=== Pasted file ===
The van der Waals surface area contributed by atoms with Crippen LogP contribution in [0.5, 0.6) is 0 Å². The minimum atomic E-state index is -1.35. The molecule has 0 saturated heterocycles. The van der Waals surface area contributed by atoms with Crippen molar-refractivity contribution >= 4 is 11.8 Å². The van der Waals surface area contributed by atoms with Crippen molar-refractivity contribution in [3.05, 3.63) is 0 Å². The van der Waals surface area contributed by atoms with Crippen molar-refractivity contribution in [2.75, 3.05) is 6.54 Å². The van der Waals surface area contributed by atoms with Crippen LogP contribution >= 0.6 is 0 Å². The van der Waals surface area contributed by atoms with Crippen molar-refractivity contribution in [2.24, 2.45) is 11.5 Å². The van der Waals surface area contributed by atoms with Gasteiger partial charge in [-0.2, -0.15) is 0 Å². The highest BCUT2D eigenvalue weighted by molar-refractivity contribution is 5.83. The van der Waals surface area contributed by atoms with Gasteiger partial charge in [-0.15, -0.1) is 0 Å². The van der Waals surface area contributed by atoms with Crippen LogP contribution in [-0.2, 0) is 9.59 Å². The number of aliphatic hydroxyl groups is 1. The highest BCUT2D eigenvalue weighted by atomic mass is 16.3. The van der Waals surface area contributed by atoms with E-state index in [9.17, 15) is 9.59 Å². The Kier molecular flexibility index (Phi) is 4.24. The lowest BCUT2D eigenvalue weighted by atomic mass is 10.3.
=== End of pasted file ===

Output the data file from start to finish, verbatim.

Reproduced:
The van der Waals surface area contributed by atoms with Crippen LogP contribution in [0.5, 0.6) is 0 Å². The minimum atomic E-state index is -1.35. The molecule has 0 saturated heterocycles. The van der Waals surface area contributed by atoms with Crippen molar-refractivity contribution >= 4 is 11.8 Å². The van der Waals surface area contributed by atoms with Crippen molar-refractivity contribution in [3.05, 3.63) is 0 Å². The van der Waals surface area contributed by atoms with Crippen molar-refractivity contribution in [2.75, 3.05) is 6.54 Å². The van der Waals surface area contributed by atoms with Crippen LogP contribution >= 0.6 is 0 Å². The van der Waals surface area contributed by atoms with Crippen molar-refractivity contribution in [2.24, 2.45) is 11.5 Å². The van der Waals surface area contributed by atoms with Gasteiger partial charge in [-0.2, -0.15) is 0 Å². The highest BCUT2D eigenvalue weighted by molar-refractivity contribution is 5.83. The van der Waals surface area contributed by atoms with Gasteiger partial charge in [-0.15, -0.1) is 0 Å². The van der Waals surface area contributed by atoms with Crippen LogP contribution in [-0.2, 0) is 9.59 Å². The number of aliphatic hydroxyl groups is 1. The highest BCUT2D eigenvalue weighted by atomic mass is 16.3. The van der Waals surface area contributed by atoms with E-state index in [9.17, 15) is 9.59 Å². The Kier molecular flexibility index (Phi) is 4.24. The lowest BCUT2D eigenvalue weighted by atomic mass is 10.3.